Learn about some of the characteristics of Japanese drinking culture.
Japan has a rich drinking culture. Sake, known as Japanese sake in Japan, has been brewed since at least the 3rd century, with techniques recorded and refined from the 7th to the 10th century. Beer was introduced later, but famous Japanese beers like Asahi, Kirin, and Sapporo are now ubiquitous, and a recent trend is the rise of local craft breweries across Japan.
But what defines Japanese drinking culture is the rich cultural tradition surrounding alcohol. Drinking parties, known as enkai, are a staple of Japanese culture, and if you want to avoid dummies, you need to observe certain etiquette.
1. Do not drink alcohol before toasting:
Receptions should always be organized, whether informal or work-related. At work events, this sometimes involves speaking, while gatherings of friends may just involve kanpai (cheering). But drinking before everyone is toasting is a bad way to go.
2. Do not serve your own drinks:
Offer alcohol to others to show respect and friendship. Try pouring drinks for someone older or higher rank than you, or just out of respect and gratitude. Continue to refill your glasses with friends so no one runs out of them. It is considered polite to water with both hands instead of just one.
Multi-course activities with specific food ingredients. The first course, usually fresh or raw, usually consists of a series of sashimi lined on grated radishes and fancy shiso leaves (these side dishes are meant to be eaten!). The menu then continues with a variety of other dishes and flavors, depending on the location, from roasted to teriyaki to deep-fried, and ends with a bowl of noodles or rice.
Also, at an izakaya or Japanese bar, you will always have an otoshi before ordering. It is usually a small plate that can also be used as cutlery. Usually, it’s something simple like edamame or cucumber or even a potato salad, but sometimes it’s more complicated. It’s a great way to grab a bite to eat before your first order arrives, but you never know what you’ll get (and there are no substitutes!), so it’s best to approach it with a sense of adventure.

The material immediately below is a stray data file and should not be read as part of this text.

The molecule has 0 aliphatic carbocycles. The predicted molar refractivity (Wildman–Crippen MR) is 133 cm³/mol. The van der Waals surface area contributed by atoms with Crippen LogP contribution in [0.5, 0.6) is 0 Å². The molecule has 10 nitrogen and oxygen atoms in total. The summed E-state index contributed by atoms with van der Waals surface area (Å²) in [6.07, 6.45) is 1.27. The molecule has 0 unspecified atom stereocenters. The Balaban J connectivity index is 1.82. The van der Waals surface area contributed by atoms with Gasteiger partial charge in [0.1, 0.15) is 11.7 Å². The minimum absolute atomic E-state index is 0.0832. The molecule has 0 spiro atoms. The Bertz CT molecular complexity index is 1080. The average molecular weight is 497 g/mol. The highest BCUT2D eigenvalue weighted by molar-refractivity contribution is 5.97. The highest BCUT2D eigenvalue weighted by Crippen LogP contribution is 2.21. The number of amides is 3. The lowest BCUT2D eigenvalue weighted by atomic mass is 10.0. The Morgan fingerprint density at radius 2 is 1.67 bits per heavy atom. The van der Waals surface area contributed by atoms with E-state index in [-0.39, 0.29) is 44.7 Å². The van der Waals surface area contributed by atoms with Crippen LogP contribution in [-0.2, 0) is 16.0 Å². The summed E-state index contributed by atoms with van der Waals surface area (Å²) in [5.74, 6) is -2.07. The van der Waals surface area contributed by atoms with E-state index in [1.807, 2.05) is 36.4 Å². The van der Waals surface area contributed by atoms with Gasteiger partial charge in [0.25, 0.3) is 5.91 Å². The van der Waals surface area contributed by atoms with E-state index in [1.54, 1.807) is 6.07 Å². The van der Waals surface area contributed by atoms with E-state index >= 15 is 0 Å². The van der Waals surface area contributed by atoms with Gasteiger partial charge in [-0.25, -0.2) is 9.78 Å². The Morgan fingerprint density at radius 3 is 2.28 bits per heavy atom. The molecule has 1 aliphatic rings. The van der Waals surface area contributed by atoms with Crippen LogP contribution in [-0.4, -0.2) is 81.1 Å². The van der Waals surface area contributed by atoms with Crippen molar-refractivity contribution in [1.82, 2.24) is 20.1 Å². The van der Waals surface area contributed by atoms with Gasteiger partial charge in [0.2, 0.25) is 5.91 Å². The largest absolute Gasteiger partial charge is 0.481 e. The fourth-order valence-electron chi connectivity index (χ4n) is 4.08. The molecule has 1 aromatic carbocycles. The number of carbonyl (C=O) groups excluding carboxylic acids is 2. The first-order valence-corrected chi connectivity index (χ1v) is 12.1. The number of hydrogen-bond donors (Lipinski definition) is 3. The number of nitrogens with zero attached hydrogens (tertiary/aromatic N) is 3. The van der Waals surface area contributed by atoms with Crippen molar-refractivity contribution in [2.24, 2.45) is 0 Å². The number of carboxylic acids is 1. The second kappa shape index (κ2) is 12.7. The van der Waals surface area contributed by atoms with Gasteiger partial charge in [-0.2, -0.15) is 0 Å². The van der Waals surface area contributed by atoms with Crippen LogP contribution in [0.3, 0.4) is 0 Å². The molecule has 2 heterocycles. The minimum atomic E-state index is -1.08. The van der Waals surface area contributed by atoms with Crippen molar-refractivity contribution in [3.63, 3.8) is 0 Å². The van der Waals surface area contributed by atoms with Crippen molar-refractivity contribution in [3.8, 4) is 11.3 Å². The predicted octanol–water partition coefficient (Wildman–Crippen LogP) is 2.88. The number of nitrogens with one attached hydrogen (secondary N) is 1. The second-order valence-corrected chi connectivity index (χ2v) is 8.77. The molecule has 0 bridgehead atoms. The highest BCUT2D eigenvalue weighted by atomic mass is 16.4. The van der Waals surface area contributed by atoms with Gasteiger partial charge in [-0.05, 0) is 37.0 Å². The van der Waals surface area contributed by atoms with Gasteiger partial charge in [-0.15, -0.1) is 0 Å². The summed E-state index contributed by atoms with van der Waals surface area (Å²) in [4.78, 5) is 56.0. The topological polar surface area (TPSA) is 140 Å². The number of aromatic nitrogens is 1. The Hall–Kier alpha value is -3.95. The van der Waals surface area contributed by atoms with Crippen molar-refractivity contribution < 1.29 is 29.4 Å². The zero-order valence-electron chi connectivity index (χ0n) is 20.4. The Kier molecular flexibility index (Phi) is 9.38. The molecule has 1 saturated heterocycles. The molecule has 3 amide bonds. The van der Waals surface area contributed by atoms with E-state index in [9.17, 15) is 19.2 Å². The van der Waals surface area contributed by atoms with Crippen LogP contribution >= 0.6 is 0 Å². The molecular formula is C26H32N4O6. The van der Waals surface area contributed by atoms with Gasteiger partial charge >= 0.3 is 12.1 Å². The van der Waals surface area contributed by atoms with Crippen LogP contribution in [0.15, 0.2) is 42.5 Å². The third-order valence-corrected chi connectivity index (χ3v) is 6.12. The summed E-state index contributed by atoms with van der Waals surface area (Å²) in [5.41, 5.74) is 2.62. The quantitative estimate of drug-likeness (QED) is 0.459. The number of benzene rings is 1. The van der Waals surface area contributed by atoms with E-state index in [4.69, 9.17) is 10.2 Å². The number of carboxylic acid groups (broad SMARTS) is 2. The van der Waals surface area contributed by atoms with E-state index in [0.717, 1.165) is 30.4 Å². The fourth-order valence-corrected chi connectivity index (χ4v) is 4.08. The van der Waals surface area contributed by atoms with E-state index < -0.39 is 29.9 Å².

While every city has excellent izakayas, Pontocho in Kyoto is a great place to experience izakaya culture. A traditional nightlife district dating back to 1670, you’ll find plenty of izakaya options as you explore the narrow streets lit by lanterns and traditional wooden buildings.
Drinking is also about letting go and often involves gaming. Kochi Prefecture in southern Shikoku is famous for its sake culture and offers many unique drinking games. One of them is Beku Hai, which includes a uniquely shaped cup and top. The player spins the top and the player with the glass on top has to drink; they usually have to empty the cup because the bottom of the cup is hard to remove and even has a hole. In Kiku no Hana, the cup is placed upside down on a chrysanthemum. When the player turns the cups over one by one, the player who finds the chrysanthemum must drink sake from all the previously overturned cups. As you can imagine, Kochi also has a proud tradition of sake brewing, with 18 breweries known for producing fresh and dry sake. Some are open to the public and offer tastings and tours.
After all, no wine night is complete without entertainment, from karaoke to modern office parties to more professional performances. For one of the most historic places, head to the famous Dongshan Hot Spring, one of the three largest hot spring towns in the Northeast. Discovered over 1,300 years ago, Higashiyama Hot Spring has long been a destination for poets and writers. You can watch a traditional Higashiyama geisha (geisha) performance, which includes shamisen and taiko dancing and drumming.
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